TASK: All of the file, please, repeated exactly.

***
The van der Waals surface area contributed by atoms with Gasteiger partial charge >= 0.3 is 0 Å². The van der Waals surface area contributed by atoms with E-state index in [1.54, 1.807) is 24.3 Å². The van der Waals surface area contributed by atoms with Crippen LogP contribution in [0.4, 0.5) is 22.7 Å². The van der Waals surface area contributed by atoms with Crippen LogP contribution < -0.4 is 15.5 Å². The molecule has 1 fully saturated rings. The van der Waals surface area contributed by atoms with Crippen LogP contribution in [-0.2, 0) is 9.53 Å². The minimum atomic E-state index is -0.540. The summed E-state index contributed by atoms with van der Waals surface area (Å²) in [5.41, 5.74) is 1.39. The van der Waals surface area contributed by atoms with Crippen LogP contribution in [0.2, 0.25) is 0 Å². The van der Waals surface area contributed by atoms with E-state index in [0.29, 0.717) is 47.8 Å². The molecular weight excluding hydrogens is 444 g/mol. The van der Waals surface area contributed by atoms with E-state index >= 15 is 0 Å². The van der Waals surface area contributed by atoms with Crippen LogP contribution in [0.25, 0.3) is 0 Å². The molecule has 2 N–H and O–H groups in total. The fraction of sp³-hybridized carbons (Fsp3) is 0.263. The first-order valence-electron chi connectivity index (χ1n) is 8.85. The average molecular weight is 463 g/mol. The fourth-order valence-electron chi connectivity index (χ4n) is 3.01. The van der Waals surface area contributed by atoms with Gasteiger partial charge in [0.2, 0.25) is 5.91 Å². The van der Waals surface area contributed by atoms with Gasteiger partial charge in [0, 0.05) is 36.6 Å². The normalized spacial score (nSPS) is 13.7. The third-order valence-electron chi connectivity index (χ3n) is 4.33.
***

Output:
The van der Waals surface area contributed by atoms with Gasteiger partial charge >= 0.3 is 0 Å². The van der Waals surface area contributed by atoms with E-state index in [1.54, 1.807) is 24.3 Å². The van der Waals surface area contributed by atoms with Crippen LogP contribution in [0.4, 0.5) is 22.7 Å². The van der Waals surface area contributed by atoms with Crippen LogP contribution < -0.4 is 15.5 Å². The molecule has 1 fully saturated rings. The van der Waals surface area contributed by atoms with Crippen LogP contribution in [-0.2, 0) is 9.53 Å². The minimum atomic E-state index is -0.540. The summed E-state index contributed by atoms with van der Waals surface area (Å²) in [5.41, 5.74) is 1.39. The van der Waals surface area contributed by atoms with Crippen LogP contribution in [0.2, 0.25) is 0 Å². The van der Waals surface area contributed by atoms with E-state index in [0.29, 0.717) is 47.8 Å². The molecular weight excluding hydrogens is 444 g/mol. The van der Waals surface area contributed by atoms with E-state index >= 15 is 0 Å². The van der Waals surface area contributed by atoms with Crippen LogP contribution in [0.25, 0.3) is 0 Å². The molecule has 2 N–H and O–H groups in total. The fraction of sp³-hybridized carbons (Fsp3) is 0.263. The first-order valence-electron chi connectivity index (χ1n) is 8.85. The average molecular weight is 463 g/mol. The fourth-order valence-electron chi connectivity index (χ4n) is 3.01. The van der Waals surface area contributed by atoms with Gasteiger partial charge in [0.2, 0.25) is 5.91 Å². The van der Waals surface area contributed by atoms with Gasteiger partial charge in [0, 0.05) is 36.6 Å². The normalized spacial score (nSPS) is 13.7. The third-order valence-electron chi connectivity index (χ3n) is 4.33.